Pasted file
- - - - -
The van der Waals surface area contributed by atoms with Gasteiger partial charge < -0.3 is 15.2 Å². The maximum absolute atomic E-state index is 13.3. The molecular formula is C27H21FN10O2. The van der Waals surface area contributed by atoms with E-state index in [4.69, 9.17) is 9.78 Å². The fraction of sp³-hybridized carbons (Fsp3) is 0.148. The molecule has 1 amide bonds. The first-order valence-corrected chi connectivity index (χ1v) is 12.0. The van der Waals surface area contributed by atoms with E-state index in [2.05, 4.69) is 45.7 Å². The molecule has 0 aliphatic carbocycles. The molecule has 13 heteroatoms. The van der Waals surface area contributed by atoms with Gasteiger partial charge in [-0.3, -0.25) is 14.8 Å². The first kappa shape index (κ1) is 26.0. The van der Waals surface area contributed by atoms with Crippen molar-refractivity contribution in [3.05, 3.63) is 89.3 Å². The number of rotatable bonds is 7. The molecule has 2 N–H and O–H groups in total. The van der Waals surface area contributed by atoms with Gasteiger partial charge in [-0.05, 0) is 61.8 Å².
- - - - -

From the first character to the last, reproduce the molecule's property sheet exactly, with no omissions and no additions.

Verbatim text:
The van der Waals surface area contributed by atoms with Gasteiger partial charge < -0.3 is 15.2 Å². The maximum absolute atomic E-state index is 13.3. The molecular formula is C27H21FN10O2. The van der Waals surface area contributed by atoms with E-state index in [4.69, 9.17) is 9.78 Å². The fraction of sp³-hybridized carbons (Fsp3) is 0.148. The molecule has 1 amide bonds. The first-order valence-corrected chi connectivity index (χ1v) is 12.0. The van der Waals surface area contributed by atoms with E-state index in [2.05, 4.69) is 45.7 Å². The molecule has 0 aliphatic carbocycles. The molecule has 13 heteroatoms. The van der Waals surface area contributed by atoms with Gasteiger partial charge in [-0.3, -0.25) is 14.8 Å². The first kappa shape index (κ1) is 26.0. The van der Waals surface area contributed by atoms with Crippen molar-refractivity contribution in [3.05, 3.63) is 89.3 Å². The number of rotatable bonds is 7. The molecule has 2 N–H and O–H groups in total. The van der Waals surface area contributed by atoms with Gasteiger partial charge in [-0.05, 0) is 61.8 Å².